One of the many gifts of the work I do as an executive recruiter is that I get to have deep and meaningful conversations with highly talented leaders at inflections points in their careers. We are often profoundly philosophical at the most vulnerable times in our lives. We know in vino veritas. I also believe in transitus veritas!
Recently, I had the great pleasure of sitting down (again) for a chat with Adrienne Axler, the now semi-retired, former CEO at Sodexo DACH. Adrienne has been a recent friend and mentor to me, and we have discussed many professional and personal topics.
It is clear to me and many others that Adrienne created an admirable legacy in her years of leading Sodexo DACH. All the recent fanfare surrounding her retirement is evidence of this.
I thought it might be interesting for her, for me, and for you - my readers - to hear a bit about Adrienne’s experiences as a leader. Our recent conversation touched on two topics that I suspect will be of interest to you:
Leadership that Leaves a Positive Legacy
Adrienne is admired as much for how she was as for what she did. I asked her if she could identify any reasons why that might be? Her first thoughts reflect the perennial advice of human resources managers the world over - you must find the right fit. “I have to be aligned with my work. I would recommend to any senior manager that they find the right personal fit in role and organization.” She said.
Adrienne has a reputation for high integrity. I asked her about this. She shared a list of traits that she looks for in the leaders she hires, that she also does her best to embody herself, “Congruency, accountability, trustworthiness, and predictability.
She went on to explain, “People need to feel that after you give them direction, you also give them support. They must also know that you will be there if they get into trouble and that you will not run away when something goes wrong.” It is apparent that one of the secrets to her successful leadership style is reliable follow-through.
“You must enjoy caring for and developing your teams. It was always the greatest pleasure in my work; to develop teams. I got the greatest satisfaction when I had built a team that was high functioning and people were happy.” Adrienne explained.
This is one of the great pleasures of my work at Robertson Associates as well. My relationships often begin when someone is ready to transition, but they rarely end there. I work hard to fit individuals into organizations for mutual benefit.
Knowing When to Transition
My work overlaps with the work of Adrienne and many leaders like her during those transition times when top leaders or those who work directly for them are ready for a change. But when is the time right? The higher you move up in an organization, the harder it becomes to get honest and useful advice on your own transitions.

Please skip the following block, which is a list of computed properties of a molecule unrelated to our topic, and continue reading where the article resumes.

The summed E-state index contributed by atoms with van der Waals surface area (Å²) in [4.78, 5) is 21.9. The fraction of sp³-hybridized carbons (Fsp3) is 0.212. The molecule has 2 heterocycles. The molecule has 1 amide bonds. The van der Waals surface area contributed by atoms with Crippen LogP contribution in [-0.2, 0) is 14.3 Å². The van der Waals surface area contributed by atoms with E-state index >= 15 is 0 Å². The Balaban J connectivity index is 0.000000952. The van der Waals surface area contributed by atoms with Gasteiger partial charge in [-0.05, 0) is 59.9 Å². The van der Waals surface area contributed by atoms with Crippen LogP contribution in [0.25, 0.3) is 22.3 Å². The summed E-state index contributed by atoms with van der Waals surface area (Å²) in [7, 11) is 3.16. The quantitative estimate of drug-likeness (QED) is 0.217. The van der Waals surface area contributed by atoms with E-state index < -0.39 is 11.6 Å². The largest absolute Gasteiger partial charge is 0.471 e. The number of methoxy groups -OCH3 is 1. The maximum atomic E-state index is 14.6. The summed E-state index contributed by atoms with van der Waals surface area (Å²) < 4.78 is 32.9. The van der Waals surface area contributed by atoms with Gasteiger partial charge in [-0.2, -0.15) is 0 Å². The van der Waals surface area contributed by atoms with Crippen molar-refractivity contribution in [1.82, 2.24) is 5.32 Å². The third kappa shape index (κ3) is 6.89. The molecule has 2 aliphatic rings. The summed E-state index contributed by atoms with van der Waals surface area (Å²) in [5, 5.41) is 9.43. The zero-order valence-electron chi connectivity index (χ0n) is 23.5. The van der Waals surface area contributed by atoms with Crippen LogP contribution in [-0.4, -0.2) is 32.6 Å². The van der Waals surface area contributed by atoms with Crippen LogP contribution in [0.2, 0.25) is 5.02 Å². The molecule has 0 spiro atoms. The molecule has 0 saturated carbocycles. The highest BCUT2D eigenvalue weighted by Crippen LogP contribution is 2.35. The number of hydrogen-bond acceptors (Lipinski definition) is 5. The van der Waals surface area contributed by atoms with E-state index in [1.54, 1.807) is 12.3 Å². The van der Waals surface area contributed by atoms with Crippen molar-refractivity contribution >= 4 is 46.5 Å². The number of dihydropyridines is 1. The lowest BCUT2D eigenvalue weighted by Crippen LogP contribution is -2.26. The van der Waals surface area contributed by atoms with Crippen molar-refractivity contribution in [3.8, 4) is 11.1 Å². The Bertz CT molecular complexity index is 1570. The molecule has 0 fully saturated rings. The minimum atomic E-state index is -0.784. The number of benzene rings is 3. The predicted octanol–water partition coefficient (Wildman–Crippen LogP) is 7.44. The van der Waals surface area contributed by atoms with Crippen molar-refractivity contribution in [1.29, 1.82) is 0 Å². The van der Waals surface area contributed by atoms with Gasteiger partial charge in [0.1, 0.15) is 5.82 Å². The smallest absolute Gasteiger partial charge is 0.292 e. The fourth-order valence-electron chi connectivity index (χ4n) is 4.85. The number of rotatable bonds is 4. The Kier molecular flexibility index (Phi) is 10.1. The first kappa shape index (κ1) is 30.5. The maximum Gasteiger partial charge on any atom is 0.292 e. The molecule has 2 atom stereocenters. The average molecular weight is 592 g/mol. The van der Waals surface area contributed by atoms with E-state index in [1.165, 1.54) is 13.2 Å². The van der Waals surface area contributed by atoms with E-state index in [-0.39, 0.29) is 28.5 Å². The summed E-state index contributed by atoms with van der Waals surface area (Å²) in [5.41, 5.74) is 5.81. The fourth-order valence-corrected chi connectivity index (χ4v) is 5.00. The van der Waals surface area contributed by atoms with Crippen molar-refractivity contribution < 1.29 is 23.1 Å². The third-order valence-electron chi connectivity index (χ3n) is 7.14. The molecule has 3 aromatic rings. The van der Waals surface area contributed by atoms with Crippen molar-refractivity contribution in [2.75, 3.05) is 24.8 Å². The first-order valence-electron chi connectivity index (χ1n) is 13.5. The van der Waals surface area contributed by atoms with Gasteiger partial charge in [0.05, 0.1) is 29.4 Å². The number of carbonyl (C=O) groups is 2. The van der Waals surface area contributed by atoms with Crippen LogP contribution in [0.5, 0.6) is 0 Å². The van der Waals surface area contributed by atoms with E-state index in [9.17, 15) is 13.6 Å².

As Adrienne shared, “Leadership is a lonely road. And the higher you get, the lonelier it becomes. I admire people who are CEO’s of big companies. At the end of the day, they have no colleagues anymore. On the way up, until you are the last one, you always have a group of peers even if the group gets smaller. And by the way, they are not necessarily sympathetic, but at least they are peers!”
So, how do you know when it is time for a change? From my experience, I know leaders usually consider a move when they get soft signals that it is time to move: colleague attitudes, market change, customer evolution - signals that things have changed and the local dynamics may no longer be in their favor.
Adrienne shared more behind the impetus for her transitions. “When I feel I am reaching my limits either because I feel that I cannot do more or because I know that I can do more.”
We did a survey of current and former clients at Robertson and Associates on the reasons for their transitions. Among the reasons for a move, money was third. First was relationship with current boss. Second was getting bored at work. I think this is quite congruent with Adrienne’s explanation. The old adage that Adrienne also repeated in our conversation still holds true, you join a company and you leave a boss.
I was not surprised at all that the former CEO regularly hit the performance objectives outlined for her by her board at Sodexo DACH. I was a bit surprised when she shared this, “I have never led a team by looking at the figures. It is all about the people.” This was refreshing.
As Adrienne heads into retirement, she will stay engaged in leadership with some non-profit board leadership, and at the suggestion of her many fans - myself included - she may take on some rising leaders. She shared, “Coaching. Is that the right word? I would enjoy helping people find their higher eye and purpose.”
Anyone would be lucky to have such a purpose driven mentor as Adrienne Axler. In transitus veritas!